Cutting corners
While time and cost are crucial to the generic drug business, industry sources suggest that companies often tend to bypass or take a casual approach towards various processes and procedures leading to systemic lapses. "Companies are in a rush to apply for first-to-files (it gives them six-month exclusive marketing rights in the US) and they want to be cost-competitive at the same time to gain a larger market share. In the process, compliance is compromised," says a regulatory expert. However, such lapses are often not permissible with international regulators such as US FDA and even the European regulators which are considered the strictest.

The rising penetration of generic medicines worldwide and the growing market share of Indian manufacturers are seen as primary reasons for Indian companies increasingly coming under the scanner. "With increasing penetration of generic drugs in the global market, the competition is also getting tougher and hence the changing compliance and stricter quality standards. Indian companies, which command a major share of this market, will certainly be subject to tight scrutiny," says ChrysCapital Managing Director Sanjiv D Kaul who has earlier worked with Ranbaxy.

Pharmaceutical exports grew 10.55 per cent year-on-year to $14.6 billion during 2012-13, according to the Pharmaceuticals Export Promotion Council. During 2011-12, the exports stood at $13.2 billion. However, industry experts are worried that with increasing global enforcements, the industry may miss its ambitious target of achieving exports worth $25 billion by 2014-15. India, with almost 200 US FDA-approved drug manufacturing facilities, is the biggest foreign supplier of medicines to the US. Pharmaceutical exports from India to the US rose nearly 32 per cent last year to $4.23 billion. India accounts for nearly 40 per cent of generic drugs and over-the-counter products and 10 per cent of finished dosages used in the US.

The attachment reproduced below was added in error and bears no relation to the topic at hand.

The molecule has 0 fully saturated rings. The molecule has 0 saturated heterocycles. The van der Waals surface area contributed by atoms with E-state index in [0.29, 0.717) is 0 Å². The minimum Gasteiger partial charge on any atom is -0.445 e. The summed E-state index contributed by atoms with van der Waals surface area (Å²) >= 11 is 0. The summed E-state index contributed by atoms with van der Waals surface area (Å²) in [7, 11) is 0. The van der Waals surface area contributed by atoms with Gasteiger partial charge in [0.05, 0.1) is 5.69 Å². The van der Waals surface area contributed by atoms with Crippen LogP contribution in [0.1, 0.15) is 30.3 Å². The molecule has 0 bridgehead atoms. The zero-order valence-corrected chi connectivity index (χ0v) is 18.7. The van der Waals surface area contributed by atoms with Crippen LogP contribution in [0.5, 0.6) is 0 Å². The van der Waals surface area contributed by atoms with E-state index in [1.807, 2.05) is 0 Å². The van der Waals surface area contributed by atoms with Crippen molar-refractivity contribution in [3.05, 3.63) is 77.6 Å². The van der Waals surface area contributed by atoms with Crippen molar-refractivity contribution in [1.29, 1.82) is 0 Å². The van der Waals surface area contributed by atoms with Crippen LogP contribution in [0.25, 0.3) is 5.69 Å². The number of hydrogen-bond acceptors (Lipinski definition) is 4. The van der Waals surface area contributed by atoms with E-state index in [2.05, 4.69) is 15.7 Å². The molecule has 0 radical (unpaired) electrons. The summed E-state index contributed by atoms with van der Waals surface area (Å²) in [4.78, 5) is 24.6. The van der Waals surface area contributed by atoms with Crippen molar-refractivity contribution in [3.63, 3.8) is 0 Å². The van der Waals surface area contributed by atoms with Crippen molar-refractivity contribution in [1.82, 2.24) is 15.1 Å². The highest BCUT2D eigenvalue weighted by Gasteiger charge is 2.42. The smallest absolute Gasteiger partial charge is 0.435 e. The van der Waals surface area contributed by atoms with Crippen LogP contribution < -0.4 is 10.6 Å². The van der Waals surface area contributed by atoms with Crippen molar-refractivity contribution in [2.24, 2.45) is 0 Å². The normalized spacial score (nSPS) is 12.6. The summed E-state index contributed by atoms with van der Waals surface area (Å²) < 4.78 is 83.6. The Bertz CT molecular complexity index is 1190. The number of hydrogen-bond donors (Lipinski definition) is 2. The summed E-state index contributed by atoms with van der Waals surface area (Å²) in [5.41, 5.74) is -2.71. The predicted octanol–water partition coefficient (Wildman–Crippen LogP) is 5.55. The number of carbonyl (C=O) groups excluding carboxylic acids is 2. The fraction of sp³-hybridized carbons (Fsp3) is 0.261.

Kaul says that under the Obama regime, which promotes low-cost generic drugs to keep healthcare cost low, US FDA is also under pressure to ensure that the quality of medicines given to patients is not compromised. According to Praful Bohra, senior pharmaceutical analyst, Nirmal Bang, the domestic industry must invest in regulatory compliance procedures and systems to ensure that its future is secured. "This sector is running a major risk and investors are watching this sector very cautiously as are regulators. Companies need to focus on their investments on compliance process so that they do not lose market share in international markets," says Bohra.